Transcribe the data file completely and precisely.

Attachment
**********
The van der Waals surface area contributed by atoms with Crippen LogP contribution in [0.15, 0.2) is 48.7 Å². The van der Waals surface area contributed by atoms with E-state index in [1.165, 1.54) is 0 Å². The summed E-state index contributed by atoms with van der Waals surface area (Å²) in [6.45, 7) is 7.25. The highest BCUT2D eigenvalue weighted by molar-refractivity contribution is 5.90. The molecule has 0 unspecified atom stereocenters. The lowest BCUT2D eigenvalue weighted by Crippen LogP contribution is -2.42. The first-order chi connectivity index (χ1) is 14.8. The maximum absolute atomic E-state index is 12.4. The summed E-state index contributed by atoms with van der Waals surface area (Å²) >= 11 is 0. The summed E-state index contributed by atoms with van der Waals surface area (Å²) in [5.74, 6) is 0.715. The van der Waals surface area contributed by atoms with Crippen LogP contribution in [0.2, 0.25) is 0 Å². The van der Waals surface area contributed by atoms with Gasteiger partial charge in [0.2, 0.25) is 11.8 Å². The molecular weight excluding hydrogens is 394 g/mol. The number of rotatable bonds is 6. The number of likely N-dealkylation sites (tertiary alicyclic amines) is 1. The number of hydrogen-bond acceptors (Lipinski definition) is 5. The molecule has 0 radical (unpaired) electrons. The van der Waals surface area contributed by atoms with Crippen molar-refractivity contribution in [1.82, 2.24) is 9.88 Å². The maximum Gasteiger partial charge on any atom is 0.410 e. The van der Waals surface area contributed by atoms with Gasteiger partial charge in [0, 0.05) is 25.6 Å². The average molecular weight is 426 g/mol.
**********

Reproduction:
The van der Waals surface area contributed by atoms with Crippen LogP contribution in [0.15, 0.2) is 48.7 Å². The van der Waals surface area contributed by atoms with E-state index in [1.165, 1.54) is 0 Å². The summed E-state index contributed by atoms with van der Waals surface area (Å²) in [6.45, 7) is 7.25. The highest BCUT2D eigenvalue weighted by molar-refractivity contribution is 5.90. The molecule has 0 unspecified atom stereocenters. The lowest BCUT2D eigenvalue weighted by Crippen LogP contribution is -2.42. The first-order chi connectivity index (χ1) is 14.8. The maximum absolute atomic E-state index is 12.4. The summed E-state index contributed by atoms with van der Waals surface area (Å²) >= 11 is 0. The summed E-state index contributed by atoms with van der Waals surface area (Å²) in [5.74, 6) is 0.715. The van der Waals surface area contributed by atoms with Crippen LogP contribution in [0.2, 0.25) is 0 Å². The van der Waals surface area contributed by atoms with Gasteiger partial charge in [0.2, 0.25) is 11.8 Å². The molecular weight excluding hydrogens is 394 g/mol. The number of rotatable bonds is 6. The number of likely N-dealkylation sites (tertiary alicyclic amines) is 1. The number of hydrogen-bond acceptors (Lipinski definition) is 5. The molecule has 0 radical (unpaired) electrons. The van der Waals surface area contributed by atoms with Crippen molar-refractivity contribution in [1.82, 2.24) is 9.88 Å². The maximum Gasteiger partial charge on any atom is 0.410 e. The van der Waals surface area contributed by atoms with Gasteiger partial charge in [0, 0.05) is 25.6 Å². The average molecular weight is 426 g/mol.